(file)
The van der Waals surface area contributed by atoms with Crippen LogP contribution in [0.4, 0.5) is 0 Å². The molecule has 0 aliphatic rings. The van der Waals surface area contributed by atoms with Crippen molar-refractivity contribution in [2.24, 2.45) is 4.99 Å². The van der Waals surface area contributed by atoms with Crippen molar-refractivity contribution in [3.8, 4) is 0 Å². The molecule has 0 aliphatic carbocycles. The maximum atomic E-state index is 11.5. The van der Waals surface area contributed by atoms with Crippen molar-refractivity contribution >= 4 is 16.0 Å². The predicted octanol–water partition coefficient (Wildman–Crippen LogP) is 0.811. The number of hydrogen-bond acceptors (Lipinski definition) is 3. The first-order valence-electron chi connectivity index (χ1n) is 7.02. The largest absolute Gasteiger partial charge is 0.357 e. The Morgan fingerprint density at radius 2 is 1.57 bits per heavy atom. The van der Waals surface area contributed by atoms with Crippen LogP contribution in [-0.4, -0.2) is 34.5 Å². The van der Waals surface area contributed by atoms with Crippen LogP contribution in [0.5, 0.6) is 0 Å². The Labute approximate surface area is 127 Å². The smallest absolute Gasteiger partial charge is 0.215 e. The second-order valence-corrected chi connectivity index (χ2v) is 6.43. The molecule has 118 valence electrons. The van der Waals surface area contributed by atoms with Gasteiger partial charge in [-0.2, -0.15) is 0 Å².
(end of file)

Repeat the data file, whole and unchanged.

The van der Waals surface area contributed by atoms with Crippen LogP contribution in [0.4, 0.5) is 0 Å². The molecule has 0 aliphatic rings. The van der Waals surface area contributed by atoms with Crippen molar-refractivity contribution in [2.24, 2.45) is 4.99 Å². The van der Waals surface area contributed by atoms with Crippen molar-refractivity contribution in [3.8, 4) is 0 Å². The molecule has 0 aliphatic carbocycles. The maximum atomic E-state index is 11.5. The van der Waals surface area contributed by atoms with Crippen molar-refractivity contribution >= 4 is 16.0 Å². The predicted octanol–water partition coefficient (Wildman–Crippen LogP) is 0.811. The number of hydrogen-bond acceptors (Lipinski definition) is 3. The first-order valence-electron chi connectivity index (χ1n) is 7.02. The largest absolute Gasteiger partial charge is 0.357 e. The Morgan fingerprint density at radius 2 is 1.57 bits per heavy atom. The van der Waals surface area contributed by atoms with Crippen LogP contribution in [-0.4, -0.2) is 34.5 Å². The van der Waals surface area contributed by atoms with Crippen LogP contribution in [0.5, 0.6) is 0 Å². The Labute approximate surface area is 127 Å². The smallest absolute Gasteiger partial charge is 0.215 e. The second-order valence-corrected chi connectivity index (χ2v) is 6.43. The molecule has 118 valence electrons. The van der Waals surface area contributed by atoms with Gasteiger partial charge in [-0.2, -0.15) is 0 Å².